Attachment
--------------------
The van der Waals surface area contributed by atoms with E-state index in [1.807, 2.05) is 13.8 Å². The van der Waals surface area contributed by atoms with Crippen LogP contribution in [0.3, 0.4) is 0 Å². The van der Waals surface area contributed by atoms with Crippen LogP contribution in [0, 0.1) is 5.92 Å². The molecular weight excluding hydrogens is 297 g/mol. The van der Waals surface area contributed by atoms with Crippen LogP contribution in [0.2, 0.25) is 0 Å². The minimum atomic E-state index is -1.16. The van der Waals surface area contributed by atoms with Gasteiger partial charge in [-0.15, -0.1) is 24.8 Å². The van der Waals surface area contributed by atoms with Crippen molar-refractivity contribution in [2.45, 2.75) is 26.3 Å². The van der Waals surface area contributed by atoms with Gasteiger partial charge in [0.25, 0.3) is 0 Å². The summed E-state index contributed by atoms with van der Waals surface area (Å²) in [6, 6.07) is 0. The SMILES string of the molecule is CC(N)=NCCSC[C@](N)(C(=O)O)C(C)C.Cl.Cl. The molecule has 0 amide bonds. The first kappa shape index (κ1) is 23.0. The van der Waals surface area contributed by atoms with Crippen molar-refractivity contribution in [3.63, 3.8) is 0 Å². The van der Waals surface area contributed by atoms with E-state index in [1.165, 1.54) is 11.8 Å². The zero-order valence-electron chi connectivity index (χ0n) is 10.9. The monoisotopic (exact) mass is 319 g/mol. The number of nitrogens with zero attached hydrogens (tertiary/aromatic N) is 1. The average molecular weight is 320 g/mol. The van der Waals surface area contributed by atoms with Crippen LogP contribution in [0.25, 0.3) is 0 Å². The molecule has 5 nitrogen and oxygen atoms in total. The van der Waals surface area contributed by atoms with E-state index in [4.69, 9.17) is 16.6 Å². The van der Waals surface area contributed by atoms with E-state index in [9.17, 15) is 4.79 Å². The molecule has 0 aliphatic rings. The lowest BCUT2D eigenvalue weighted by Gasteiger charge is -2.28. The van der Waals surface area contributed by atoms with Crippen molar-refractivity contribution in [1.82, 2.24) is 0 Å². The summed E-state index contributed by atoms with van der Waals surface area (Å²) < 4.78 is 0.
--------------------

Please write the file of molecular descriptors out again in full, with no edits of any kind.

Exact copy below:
The van der Waals surface area contributed by atoms with E-state index in [1.807, 2.05) is 13.8 Å². The van der Waals surface area contributed by atoms with Crippen LogP contribution in [0.3, 0.4) is 0 Å². The van der Waals surface area contributed by atoms with Crippen LogP contribution in [0, 0.1) is 5.92 Å². The molecular weight excluding hydrogens is 297 g/mol. The van der Waals surface area contributed by atoms with Crippen LogP contribution in [0.2, 0.25) is 0 Å². The minimum atomic E-state index is -1.16. The van der Waals surface area contributed by atoms with Gasteiger partial charge in [-0.15, -0.1) is 24.8 Å². The van der Waals surface area contributed by atoms with Crippen molar-refractivity contribution in [2.45, 2.75) is 26.3 Å². The van der Waals surface area contributed by atoms with Gasteiger partial charge in [0.25, 0.3) is 0 Å². The summed E-state index contributed by atoms with van der Waals surface area (Å²) in [6, 6.07) is 0. The SMILES string of the molecule is CC(N)=NCCSC[C@](N)(C(=O)O)C(C)C.Cl.Cl. The molecule has 0 amide bonds. The first kappa shape index (κ1) is 23.0. The van der Waals surface area contributed by atoms with Crippen molar-refractivity contribution in [3.63, 3.8) is 0 Å². The van der Waals surface area contributed by atoms with E-state index in [1.165, 1.54) is 11.8 Å². The zero-order valence-electron chi connectivity index (χ0n) is 10.9. The monoisotopic (exact) mass is 319 g/mol. The number of nitrogens with zero attached hydrogens (tertiary/aromatic N) is 1. The average molecular weight is 320 g/mol. The van der Waals surface area contributed by atoms with Crippen LogP contribution in [0.25, 0.3) is 0 Å². The molecule has 5 nitrogen and oxygen atoms in total. The van der Waals surface area contributed by atoms with E-state index in [4.69, 9.17) is 16.6 Å². The van der Waals surface area contributed by atoms with E-state index in [9.17, 15) is 4.79 Å². The molecule has 0 aliphatic rings. The lowest BCUT2D eigenvalue weighted by Gasteiger charge is -2.28. The van der Waals surface area contributed by atoms with Crippen molar-refractivity contribution in [1.82, 2.24) is 0 Å². The summed E-state index contributed by atoms with van der Waals surface area (Å²) < 4.78 is 0.